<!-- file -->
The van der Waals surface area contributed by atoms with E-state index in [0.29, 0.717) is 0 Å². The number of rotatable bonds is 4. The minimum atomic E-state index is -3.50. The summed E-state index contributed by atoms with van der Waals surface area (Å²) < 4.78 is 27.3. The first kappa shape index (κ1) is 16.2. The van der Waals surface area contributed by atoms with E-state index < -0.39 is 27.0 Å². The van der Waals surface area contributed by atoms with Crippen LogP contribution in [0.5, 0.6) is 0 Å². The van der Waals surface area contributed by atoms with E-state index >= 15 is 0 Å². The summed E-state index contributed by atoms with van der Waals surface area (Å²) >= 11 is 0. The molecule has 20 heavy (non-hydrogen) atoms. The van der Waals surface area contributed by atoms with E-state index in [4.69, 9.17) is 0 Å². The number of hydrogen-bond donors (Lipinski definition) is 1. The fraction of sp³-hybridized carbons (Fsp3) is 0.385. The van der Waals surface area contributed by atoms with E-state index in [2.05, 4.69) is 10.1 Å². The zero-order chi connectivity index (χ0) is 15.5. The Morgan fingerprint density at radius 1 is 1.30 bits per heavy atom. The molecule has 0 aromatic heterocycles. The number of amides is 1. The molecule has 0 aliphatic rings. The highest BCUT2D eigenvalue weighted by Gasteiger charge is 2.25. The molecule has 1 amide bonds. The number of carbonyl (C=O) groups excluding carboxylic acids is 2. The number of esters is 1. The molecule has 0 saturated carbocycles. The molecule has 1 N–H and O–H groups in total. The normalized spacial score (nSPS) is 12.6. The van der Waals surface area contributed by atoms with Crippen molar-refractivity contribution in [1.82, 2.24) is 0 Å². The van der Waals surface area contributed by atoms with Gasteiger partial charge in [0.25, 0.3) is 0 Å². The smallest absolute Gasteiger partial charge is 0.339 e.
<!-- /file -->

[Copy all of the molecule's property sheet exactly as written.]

The van der Waals surface area contributed by atoms with E-state index in [0.29, 0.717) is 0 Å². The number of rotatable bonds is 4. The minimum atomic E-state index is -3.50. The summed E-state index contributed by atoms with van der Waals surface area (Å²) < 4.78 is 27.3. The first kappa shape index (κ1) is 16.2. The van der Waals surface area contributed by atoms with E-state index < -0.39 is 27.0 Å². The van der Waals surface area contributed by atoms with Crippen LogP contribution in [0.5, 0.6) is 0 Å². The van der Waals surface area contributed by atoms with E-state index >= 15 is 0 Å². The summed E-state index contributed by atoms with van der Waals surface area (Å²) >= 11 is 0. The molecule has 20 heavy (non-hydrogen) atoms. The van der Waals surface area contributed by atoms with E-state index in [4.69, 9.17) is 0 Å². The number of hydrogen-bond donors (Lipinski definition) is 1. The fraction of sp³-hybridized carbons (Fsp3) is 0.385. The van der Waals surface area contributed by atoms with E-state index in [2.05, 4.69) is 10.1 Å². The zero-order chi connectivity index (χ0) is 15.5. The Morgan fingerprint density at radius 1 is 1.30 bits per heavy atom. The molecule has 0 aromatic heterocycles. The number of amides is 1. The molecule has 0 aliphatic rings. The highest BCUT2D eigenvalue weighted by Gasteiger charge is 2.25. The molecule has 1 amide bonds. The number of carbonyl (C=O) groups excluding carboxylic acids is 2. The number of esters is 1. The molecule has 0 saturated carbocycles. The molecule has 1 N–H and O–H groups in total. The normalized spacial score (nSPS) is 12.6. The van der Waals surface area contributed by atoms with Crippen molar-refractivity contribution in [1.82, 2.24) is 0 Å². The van der Waals surface area contributed by atoms with Gasteiger partial charge in [0.25, 0.3) is 0 Å². The smallest absolute Gasteiger partial charge is 0.339 e.